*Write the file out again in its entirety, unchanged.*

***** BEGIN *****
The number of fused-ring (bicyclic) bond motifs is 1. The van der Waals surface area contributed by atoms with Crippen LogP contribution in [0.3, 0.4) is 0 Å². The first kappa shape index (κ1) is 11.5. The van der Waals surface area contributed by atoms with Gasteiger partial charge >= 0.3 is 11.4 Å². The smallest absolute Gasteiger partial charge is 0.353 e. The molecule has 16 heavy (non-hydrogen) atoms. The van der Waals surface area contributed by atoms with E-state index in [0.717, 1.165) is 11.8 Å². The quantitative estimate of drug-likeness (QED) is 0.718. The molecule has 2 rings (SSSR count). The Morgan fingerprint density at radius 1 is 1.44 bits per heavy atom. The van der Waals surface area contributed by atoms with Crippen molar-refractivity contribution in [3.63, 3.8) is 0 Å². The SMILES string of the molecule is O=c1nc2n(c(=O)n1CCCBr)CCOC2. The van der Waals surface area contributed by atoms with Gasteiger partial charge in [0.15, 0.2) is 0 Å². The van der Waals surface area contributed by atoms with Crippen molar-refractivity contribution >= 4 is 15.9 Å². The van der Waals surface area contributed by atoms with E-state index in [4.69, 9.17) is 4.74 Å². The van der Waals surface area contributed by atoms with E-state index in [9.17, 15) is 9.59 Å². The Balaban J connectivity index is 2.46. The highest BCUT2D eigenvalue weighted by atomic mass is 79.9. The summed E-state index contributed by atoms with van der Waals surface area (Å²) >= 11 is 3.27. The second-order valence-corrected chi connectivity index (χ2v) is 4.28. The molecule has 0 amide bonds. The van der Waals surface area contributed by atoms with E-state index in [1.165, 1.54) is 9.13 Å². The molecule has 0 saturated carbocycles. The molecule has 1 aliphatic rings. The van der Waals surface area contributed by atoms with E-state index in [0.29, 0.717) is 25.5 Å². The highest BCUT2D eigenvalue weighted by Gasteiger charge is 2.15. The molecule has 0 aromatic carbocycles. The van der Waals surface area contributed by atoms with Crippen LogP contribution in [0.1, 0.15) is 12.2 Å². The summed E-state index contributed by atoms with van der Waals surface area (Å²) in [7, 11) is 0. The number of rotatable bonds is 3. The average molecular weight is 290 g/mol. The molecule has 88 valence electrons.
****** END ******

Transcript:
The number of fused-ring (bicyclic) bond motifs is 1. The van der Waals surface area contributed by atoms with Crippen LogP contribution in [0.3, 0.4) is 0 Å². The first kappa shape index (κ1) is 11.5. The van der Waals surface area contributed by atoms with Gasteiger partial charge >= 0.3 is 11.4 Å². The smallest absolute Gasteiger partial charge is 0.353 e. The molecule has 16 heavy (non-hydrogen) atoms. The van der Waals surface area contributed by atoms with E-state index in [0.717, 1.165) is 11.8 Å². The quantitative estimate of drug-likeness (QED) is 0.718. The molecule has 2 rings (SSSR count). The Morgan fingerprint density at radius 1 is 1.44 bits per heavy atom. The van der Waals surface area contributed by atoms with Crippen molar-refractivity contribution in [3.63, 3.8) is 0 Å². The SMILES string of the molecule is O=c1nc2n(c(=O)n1CCCBr)CCOC2. The van der Waals surface area contributed by atoms with Gasteiger partial charge in [0.15, 0.2) is 0 Å². The van der Waals surface area contributed by atoms with Crippen molar-refractivity contribution >= 4 is 15.9 Å². The van der Waals surface area contributed by atoms with E-state index in [4.69, 9.17) is 4.74 Å². The van der Waals surface area contributed by atoms with E-state index in [9.17, 15) is 9.59 Å². The Balaban J connectivity index is 2.46. The highest BCUT2D eigenvalue weighted by atomic mass is 79.9. The summed E-state index contributed by atoms with van der Waals surface area (Å²) >= 11 is 3.27. The second-order valence-corrected chi connectivity index (χ2v) is 4.28. The molecule has 0 amide bonds. The van der Waals surface area contributed by atoms with E-state index in [1.165, 1.54) is 9.13 Å². The molecule has 0 saturated carbocycles. The molecule has 1 aliphatic rings. The van der Waals surface area contributed by atoms with E-state index in [0.29, 0.717) is 25.5 Å². The highest BCUT2D eigenvalue weighted by Gasteiger charge is 2.15. The molecule has 0 aromatic carbocycles. The van der Waals surface area contributed by atoms with Crippen LogP contribution in [0.1, 0.15) is 12.2 Å². The summed E-state index contributed by atoms with van der Waals surface area (Å²) in [7, 11) is 0. The number of rotatable bonds is 3. The average molecular weight is 290 g/mol. The molecule has 88 valence electrons.